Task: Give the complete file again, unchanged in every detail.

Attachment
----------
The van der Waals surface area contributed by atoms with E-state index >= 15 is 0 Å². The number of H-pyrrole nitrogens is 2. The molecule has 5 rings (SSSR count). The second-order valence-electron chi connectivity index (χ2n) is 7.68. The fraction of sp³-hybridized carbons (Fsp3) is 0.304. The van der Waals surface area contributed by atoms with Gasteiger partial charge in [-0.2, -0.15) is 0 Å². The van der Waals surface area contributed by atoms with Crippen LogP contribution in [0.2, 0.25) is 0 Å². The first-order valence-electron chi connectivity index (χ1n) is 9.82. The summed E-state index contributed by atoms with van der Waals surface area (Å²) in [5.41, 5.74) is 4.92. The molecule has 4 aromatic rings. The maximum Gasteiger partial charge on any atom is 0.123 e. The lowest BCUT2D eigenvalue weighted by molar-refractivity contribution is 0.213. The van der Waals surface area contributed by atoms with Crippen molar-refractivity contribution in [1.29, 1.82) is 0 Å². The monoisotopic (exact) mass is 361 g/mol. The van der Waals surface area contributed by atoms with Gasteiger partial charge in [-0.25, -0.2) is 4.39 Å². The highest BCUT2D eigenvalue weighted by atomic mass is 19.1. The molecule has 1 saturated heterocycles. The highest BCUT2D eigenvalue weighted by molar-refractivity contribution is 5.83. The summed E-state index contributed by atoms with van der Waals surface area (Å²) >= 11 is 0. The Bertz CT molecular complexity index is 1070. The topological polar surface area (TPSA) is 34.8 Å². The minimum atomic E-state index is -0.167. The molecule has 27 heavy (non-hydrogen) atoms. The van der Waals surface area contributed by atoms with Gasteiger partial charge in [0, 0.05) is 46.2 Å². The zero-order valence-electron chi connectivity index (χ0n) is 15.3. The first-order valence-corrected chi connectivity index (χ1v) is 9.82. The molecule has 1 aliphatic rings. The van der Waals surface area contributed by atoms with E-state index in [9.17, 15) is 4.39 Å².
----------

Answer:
The van der Waals surface area contributed by atoms with E-state index >= 15 is 0 Å². The number of H-pyrrole nitrogens is 2. The molecule has 5 rings (SSSR count). The second-order valence-electron chi connectivity index (χ2n) is 7.68. The fraction of sp³-hybridized carbons (Fsp3) is 0.304. The van der Waals surface area contributed by atoms with Gasteiger partial charge in [-0.2, -0.15) is 0 Å². The van der Waals surface area contributed by atoms with Crippen LogP contribution in [0.2, 0.25) is 0 Å². The first-order valence-electron chi connectivity index (χ1n) is 9.82. The summed E-state index contributed by atoms with van der Waals surface area (Å²) in [5.41, 5.74) is 4.92. The molecule has 4 aromatic rings. The maximum Gasteiger partial charge on any atom is 0.123 e. The lowest BCUT2D eigenvalue weighted by molar-refractivity contribution is 0.213. The van der Waals surface area contributed by atoms with Crippen molar-refractivity contribution in [1.29, 1.82) is 0 Å². The monoisotopic (exact) mass is 361 g/mol. The van der Waals surface area contributed by atoms with Gasteiger partial charge in [-0.25, -0.2) is 4.39 Å². The highest BCUT2D eigenvalue weighted by atomic mass is 19.1. The molecule has 1 saturated heterocycles. The highest BCUT2D eigenvalue weighted by molar-refractivity contribution is 5.83. The summed E-state index contributed by atoms with van der Waals surface area (Å²) >= 11 is 0. The Bertz CT molecular complexity index is 1070. The topological polar surface area (TPSA) is 34.8 Å². The minimum atomic E-state index is -0.167. The molecule has 27 heavy (non-hydrogen) atoms. The van der Waals surface area contributed by atoms with Gasteiger partial charge in [0, 0.05) is 46.2 Å². The zero-order valence-electron chi connectivity index (χ0n) is 15.3. The first-order valence-corrected chi connectivity index (χ1v) is 9.82. The molecule has 1 aliphatic rings. The van der Waals surface area contributed by atoms with E-state index in [9.17, 15) is 4.39 Å².